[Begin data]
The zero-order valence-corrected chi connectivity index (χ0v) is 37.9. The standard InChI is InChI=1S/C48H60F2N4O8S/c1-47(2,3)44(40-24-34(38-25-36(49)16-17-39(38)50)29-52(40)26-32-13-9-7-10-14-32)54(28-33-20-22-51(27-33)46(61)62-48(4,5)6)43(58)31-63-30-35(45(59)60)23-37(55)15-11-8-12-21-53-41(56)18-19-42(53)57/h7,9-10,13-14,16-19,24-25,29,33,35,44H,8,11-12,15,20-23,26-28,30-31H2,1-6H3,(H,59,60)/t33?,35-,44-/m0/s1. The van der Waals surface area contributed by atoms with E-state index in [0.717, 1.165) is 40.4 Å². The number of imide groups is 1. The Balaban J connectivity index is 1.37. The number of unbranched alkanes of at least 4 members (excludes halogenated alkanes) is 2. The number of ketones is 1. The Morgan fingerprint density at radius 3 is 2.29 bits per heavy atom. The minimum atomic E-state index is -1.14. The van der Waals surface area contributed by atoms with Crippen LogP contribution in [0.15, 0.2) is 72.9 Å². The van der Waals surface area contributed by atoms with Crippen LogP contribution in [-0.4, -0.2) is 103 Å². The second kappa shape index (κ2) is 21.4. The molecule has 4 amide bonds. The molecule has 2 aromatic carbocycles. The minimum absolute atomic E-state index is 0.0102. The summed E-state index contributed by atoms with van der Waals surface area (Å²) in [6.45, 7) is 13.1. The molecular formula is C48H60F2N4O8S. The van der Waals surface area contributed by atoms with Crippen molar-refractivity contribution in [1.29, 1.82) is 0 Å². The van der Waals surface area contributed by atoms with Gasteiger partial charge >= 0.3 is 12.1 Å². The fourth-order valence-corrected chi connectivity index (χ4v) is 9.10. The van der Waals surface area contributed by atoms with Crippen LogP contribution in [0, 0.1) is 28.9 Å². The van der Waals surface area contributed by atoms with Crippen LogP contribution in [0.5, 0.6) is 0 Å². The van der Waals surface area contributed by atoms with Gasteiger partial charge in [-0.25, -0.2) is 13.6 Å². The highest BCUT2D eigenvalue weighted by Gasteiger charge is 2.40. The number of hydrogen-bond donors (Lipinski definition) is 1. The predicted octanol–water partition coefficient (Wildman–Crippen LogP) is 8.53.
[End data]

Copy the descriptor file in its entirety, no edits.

The zero-order valence-corrected chi connectivity index (χ0v) is 37.9. The standard InChI is InChI=1S/C48H60F2N4O8S/c1-47(2,3)44(40-24-34(38-25-36(49)16-17-39(38)50)29-52(40)26-32-13-9-7-10-14-32)54(28-33-20-22-51(27-33)46(61)62-48(4,5)6)43(58)31-63-30-35(45(59)60)23-37(55)15-11-8-12-21-53-41(56)18-19-42(53)57/h7,9-10,13-14,16-19,24-25,29,33,35,44H,8,11-12,15,20-23,26-28,30-31H2,1-6H3,(H,59,60)/t33?,35-,44-/m0/s1. The van der Waals surface area contributed by atoms with E-state index in [0.717, 1.165) is 40.4 Å². The number of imide groups is 1. The Balaban J connectivity index is 1.37. The number of unbranched alkanes of at least 4 members (excludes halogenated alkanes) is 2. The number of ketones is 1. The Morgan fingerprint density at radius 3 is 2.29 bits per heavy atom. The minimum atomic E-state index is -1.14. The van der Waals surface area contributed by atoms with Crippen LogP contribution in [0.15, 0.2) is 72.9 Å². The van der Waals surface area contributed by atoms with Crippen LogP contribution in [-0.4, -0.2) is 103 Å². The second kappa shape index (κ2) is 21.4. The molecule has 4 amide bonds. The molecule has 2 aromatic carbocycles. The minimum absolute atomic E-state index is 0.0102. The summed E-state index contributed by atoms with van der Waals surface area (Å²) in [6.45, 7) is 13.1. The molecular formula is C48H60F2N4O8S. The van der Waals surface area contributed by atoms with Crippen molar-refractivity contribution in [1.29, 1.82) is 0 Å². The van der Waals surface area contributed by atoms with Gasteiger partial charge >= 0.3 is 12.1 Å². The fourth-order valence-corrected chi connectivity index (χ4v) is 9.10. The van der Waals surface area contributed by atoms with Crippen LogP contribution in [0, 0.1) is 28.9 Å². The van der Waals surface area contributed by atoms with Crippen LogP contribution in [0.5, 0.6) is 0 Å². The van der Waals surface area contributed by atoms with Gasteiger partial charge in [-0.25, -0.2) is 13.6 Å². The highest BCUT2D eigenvalue weighted by Gasteiger charge is 2.40. The number of hydrogen-bond donors (Lipinski definition) is 1. The predicted octanol–water partition coefficient (Wildman–Crippen LogP) is 8.53.